This paper describes the practical aspects of implementing and operating a real-time transient model used by Peace Pipe Line Ltd. for batch tracking and leak detection on 1000 kilometres of a 2100 kilometre pipeline network carrying a wide range of hydrocarbon liquids ranging from ethane rich NGL's to crude oil. The entire implementation process from collection of raw data at the end devices to the presentation of Model computed data to the pipeline dispatcher is reviewed. Actual leak detection test results and batch tracking accuracies are also presented.


This paper is a follow up t o the paper "A Transient Model For Real Time Simulation of a Batched Pipeline Network" presented at last year's PSIG conference. In that paper the authors presented the mathematical derivation of a new linearized implicit model formulated in conserved variables. The intent of this paper is to show the manner in which that model has been implemented and made to work in an existing Supervisory and Data Acquisition (SCADA) environment. It is hoped that this information will be of benefit to pipeline dispatchers undertaking similar ventures.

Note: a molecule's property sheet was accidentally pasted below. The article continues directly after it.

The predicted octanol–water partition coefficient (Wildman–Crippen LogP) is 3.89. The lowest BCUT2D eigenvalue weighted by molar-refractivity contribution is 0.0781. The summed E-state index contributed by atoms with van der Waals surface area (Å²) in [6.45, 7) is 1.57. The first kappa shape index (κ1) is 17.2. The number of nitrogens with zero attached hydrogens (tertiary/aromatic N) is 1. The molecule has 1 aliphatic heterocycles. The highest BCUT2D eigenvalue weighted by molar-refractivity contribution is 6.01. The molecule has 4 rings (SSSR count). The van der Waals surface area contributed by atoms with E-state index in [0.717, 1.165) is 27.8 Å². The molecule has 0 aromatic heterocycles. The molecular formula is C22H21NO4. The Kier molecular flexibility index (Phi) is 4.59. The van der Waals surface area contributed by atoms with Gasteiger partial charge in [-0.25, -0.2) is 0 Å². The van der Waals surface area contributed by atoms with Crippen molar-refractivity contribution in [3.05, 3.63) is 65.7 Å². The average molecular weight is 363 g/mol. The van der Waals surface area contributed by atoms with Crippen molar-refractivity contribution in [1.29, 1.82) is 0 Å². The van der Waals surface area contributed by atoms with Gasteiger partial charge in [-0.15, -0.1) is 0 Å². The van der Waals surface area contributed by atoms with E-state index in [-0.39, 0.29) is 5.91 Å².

Peace Pipe Line Ltd. owns and operates a pipeline system in northwestern A1 berta, Canada (Figure 2) which gathers and transports crude oils, condensates and gas plant liquids to refineris, cavern storage and other pipeline companies in the Edmonton area. The system consists of approximately 2100 kilometres of pipe ranging in diameter from 76 mm (3 inches) to 508 mm (20 inches). The products, which range from Non-Newtonian crude oils to ethane rich NGLs, are batched through the system with numerous intermediate blending points and minimum product storage.

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